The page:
When people think of management dashboards, they often think of what used to be called executive information systems (EIS). An EIS provides a fancy computer display of key financial metrics for the corner office. But research by John Hagerty, an analyst at AMR Research Inc. in Boston, indicates that dashboards (also called scorecards) are showing up at all levels of the company and provide data other than financial metrics.

Dashboards: Not just for execs anymore

When people think of management dashboards, they often think of what used to be called executive information systems (EIS). An EIS provides a fancy computer display of key financial metrics for the corner office. But research by John Hagerty, an analyst at AMR Research Inc. in Boston, indicates that dashboards (also called scorecards) are showing up at all levels of the company and provide data other than financial metrics.

Call it the democratization of dashboards. Hagerty says they’re being used in a variety of departments, including customer service, manufacturing, sales, human resources and supply chain management. The big difference is that these dashboards provide operational performance metrics instead of financial statistics.

Message to Vendors: Don’t Get Too Fancy

Skip the bells and whistles, and just give customers the core business-intelligence capabilities, said Gartner Inc. analyst Bill Hostmann in a recent warning to vendors. “A vendor putting all of its resources into the latest, trendy technology is usually wasting its time and money,” he said.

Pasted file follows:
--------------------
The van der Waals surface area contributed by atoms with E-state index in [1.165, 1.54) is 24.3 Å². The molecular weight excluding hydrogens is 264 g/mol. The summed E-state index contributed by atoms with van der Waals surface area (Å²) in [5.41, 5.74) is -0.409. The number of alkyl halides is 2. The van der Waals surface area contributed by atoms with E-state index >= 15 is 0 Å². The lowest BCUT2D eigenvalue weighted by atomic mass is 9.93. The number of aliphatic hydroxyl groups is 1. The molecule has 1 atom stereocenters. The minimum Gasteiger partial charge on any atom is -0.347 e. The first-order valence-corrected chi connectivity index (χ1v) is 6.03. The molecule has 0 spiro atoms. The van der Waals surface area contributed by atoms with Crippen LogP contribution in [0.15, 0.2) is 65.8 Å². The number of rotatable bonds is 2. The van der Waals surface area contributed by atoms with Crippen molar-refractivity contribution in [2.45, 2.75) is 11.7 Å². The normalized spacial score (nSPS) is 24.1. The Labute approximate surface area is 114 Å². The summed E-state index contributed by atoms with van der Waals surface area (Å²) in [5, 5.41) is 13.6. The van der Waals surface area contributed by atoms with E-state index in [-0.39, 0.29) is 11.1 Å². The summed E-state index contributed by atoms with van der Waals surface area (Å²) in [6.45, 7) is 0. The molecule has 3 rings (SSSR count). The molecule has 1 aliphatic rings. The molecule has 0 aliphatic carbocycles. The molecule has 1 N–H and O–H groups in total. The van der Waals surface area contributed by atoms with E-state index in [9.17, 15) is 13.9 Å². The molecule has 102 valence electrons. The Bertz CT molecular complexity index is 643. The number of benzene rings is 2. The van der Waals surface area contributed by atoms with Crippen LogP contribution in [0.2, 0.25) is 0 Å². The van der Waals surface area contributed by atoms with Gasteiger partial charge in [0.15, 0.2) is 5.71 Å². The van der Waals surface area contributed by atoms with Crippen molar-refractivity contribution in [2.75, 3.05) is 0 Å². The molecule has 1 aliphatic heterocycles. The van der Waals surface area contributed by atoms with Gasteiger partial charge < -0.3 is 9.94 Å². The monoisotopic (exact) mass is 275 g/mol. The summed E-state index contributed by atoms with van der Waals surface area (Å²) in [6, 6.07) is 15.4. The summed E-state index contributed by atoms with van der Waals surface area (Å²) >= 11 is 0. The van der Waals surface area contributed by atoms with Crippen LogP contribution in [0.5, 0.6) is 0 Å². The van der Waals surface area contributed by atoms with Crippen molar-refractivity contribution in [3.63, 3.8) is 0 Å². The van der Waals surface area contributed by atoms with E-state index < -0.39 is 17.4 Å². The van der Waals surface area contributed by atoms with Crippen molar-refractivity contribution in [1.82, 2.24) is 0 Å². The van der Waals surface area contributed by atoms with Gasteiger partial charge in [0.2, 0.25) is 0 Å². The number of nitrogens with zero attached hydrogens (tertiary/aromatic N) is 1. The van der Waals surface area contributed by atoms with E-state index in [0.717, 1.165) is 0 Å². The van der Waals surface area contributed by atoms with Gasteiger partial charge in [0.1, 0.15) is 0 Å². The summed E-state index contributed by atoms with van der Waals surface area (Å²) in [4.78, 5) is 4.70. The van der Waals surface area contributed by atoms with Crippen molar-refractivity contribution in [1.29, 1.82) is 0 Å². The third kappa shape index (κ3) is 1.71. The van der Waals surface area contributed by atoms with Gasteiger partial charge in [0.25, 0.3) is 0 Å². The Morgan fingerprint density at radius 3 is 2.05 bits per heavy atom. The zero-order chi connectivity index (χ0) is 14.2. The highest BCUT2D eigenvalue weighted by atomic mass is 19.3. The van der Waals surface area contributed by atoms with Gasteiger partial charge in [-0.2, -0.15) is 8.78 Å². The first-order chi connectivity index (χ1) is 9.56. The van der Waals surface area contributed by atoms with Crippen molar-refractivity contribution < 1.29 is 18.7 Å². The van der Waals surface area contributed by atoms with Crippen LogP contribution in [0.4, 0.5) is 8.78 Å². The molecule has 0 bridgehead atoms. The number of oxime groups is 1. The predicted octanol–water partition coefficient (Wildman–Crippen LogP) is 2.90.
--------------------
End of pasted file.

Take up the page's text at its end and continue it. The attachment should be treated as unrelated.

Gartner’s study of the business-intelligence software market found that IT managers “are unimpressed by technology hype” and that they want some fairly straightforward things, such as:

1. Ad hoc queries

2. Access to multiple databases

3. Scalability

4. Ease of integration with back-office systems

In other words, Hostmann says, vendors should steer clear of fads, make scalability and integration high priorities and make ad hoc queries easier to do. Data-Quality Perceptions

IT managers are a bit more skeptical than business managers are about the quality of the data in their business-intelligence systems.

How confident are you in the accuracy and reliability of your business-intelligence data?

Corporate management:

Not at all confident 3 per cent

Somewhat confident 35 per cent

Very confident 62 per cent

IT management:

Not at all confident 4 per cent

Somewhat confident 48 per cent

Very confident 48 per cent

Base: Online survey of 121 corporate managers and 363 IT managers.

Source: IDC, Framingham, Mass., January 2003 Patent Watch

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